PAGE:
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Short-term Results of Laparoscopic Mini-Gastric Bypass

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Background: The laparoscopic mini-gastric bypass (MGB) is a modification of Mason's loop gastric bypass, but with a long lesser curvature tube. With weight loss results similar to laparoscopic Roux-en-Y gastric bypass (LRYGBP), the MGB is a simpler operation with a low complication rate. Controversy exists concerning the efficacy and side-effects of this procedure. This report presents the technique of laparoscopic MGB and its results in 423 patients. Methods: From October 2001 to October 2004, 423 consecutive patients (87 males and 336 females) underwent laparoscopic MGB (LMGB) for morbid obesity. Mean age was 30.8 years, preoperative mean weight 120.3 kg and mean BMI 44.2 kg/m2. Results: All procedures were completed laparoscopically. Mean operative time was 130.8 minutes, and mean hospital stay was 5.0 days. 18 minor early complications (4.3%) were encountered, and 7 major complications (1.7%) occurred. Marginal ulcers were noted in 34 patients (8.0%) during follow-up, and anemia was found in 41 patients (9.7%). Mean BMI decreased to 29.2 and 28.4 kg/m2 at 1-year and 2-year follow-up, with mean excess weight loss 69.3% and 72.2%. The Gastrointestinal Quality of Life Index improved significantly 1 year after the operation. Conclusions: LMGB has a low complication and mortality rate. The learning curve is less steep than for LRYGBP, whereas the efficacy is similar.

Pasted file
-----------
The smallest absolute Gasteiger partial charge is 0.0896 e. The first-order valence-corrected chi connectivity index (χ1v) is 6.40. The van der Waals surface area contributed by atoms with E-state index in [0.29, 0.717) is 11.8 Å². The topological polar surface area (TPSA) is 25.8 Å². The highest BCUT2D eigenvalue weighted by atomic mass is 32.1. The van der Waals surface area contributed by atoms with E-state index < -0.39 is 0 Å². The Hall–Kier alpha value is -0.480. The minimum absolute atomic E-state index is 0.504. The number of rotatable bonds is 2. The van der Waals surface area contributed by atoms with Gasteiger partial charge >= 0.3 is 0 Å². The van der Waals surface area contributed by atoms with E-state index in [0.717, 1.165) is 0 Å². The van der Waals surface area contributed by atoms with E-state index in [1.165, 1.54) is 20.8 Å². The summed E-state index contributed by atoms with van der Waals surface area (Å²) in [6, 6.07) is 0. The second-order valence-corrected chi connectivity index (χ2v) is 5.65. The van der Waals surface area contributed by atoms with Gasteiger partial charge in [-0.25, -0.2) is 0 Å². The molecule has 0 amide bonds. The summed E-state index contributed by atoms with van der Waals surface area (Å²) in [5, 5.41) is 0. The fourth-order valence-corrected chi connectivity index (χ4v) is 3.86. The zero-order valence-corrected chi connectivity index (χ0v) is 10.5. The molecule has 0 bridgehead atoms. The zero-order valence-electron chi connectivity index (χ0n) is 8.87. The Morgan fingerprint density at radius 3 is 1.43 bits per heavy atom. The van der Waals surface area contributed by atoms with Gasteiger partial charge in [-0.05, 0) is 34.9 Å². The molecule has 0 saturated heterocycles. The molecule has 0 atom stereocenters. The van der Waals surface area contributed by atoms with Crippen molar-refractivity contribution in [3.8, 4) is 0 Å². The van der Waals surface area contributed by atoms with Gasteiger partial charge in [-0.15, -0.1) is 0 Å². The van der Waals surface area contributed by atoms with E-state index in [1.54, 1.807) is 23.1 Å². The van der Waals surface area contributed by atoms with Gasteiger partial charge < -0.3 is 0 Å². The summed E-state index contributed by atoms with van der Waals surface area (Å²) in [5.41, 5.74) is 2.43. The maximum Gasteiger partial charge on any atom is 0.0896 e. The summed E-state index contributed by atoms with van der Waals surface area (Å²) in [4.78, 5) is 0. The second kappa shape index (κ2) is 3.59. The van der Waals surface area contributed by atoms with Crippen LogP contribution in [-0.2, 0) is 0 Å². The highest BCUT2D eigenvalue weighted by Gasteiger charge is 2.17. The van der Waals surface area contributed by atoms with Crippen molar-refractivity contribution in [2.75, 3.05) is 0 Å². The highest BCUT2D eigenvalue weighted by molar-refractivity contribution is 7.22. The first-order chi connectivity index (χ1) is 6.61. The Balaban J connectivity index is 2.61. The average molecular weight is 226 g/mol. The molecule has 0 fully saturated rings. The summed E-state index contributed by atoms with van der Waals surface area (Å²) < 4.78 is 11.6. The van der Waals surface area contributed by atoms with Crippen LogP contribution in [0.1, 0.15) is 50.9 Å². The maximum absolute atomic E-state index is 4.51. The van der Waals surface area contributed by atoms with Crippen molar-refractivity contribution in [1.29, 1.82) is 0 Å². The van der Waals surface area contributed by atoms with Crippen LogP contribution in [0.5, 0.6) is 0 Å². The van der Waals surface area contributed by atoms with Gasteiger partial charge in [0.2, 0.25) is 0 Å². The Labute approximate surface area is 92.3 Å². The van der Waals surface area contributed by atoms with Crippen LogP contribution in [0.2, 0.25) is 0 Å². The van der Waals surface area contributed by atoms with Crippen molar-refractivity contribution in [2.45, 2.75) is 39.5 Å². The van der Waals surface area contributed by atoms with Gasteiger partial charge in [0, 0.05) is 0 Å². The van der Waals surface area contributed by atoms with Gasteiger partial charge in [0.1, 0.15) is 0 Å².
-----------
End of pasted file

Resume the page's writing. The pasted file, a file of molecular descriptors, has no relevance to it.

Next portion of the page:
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Wang, W., Wei, P., Lee, Y. et al. Short-term Results of Laparoscopic Mini-Gastric Bypass. OBES SURG 15, 648–654 (2005). https://doi.org/10.1381/0960892053923752

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  • MINI-GASTRIC BYPASS
  • VERTICAL GASTROPLASTY
  • LAPAROSCOPY
  • MORBID OBESITY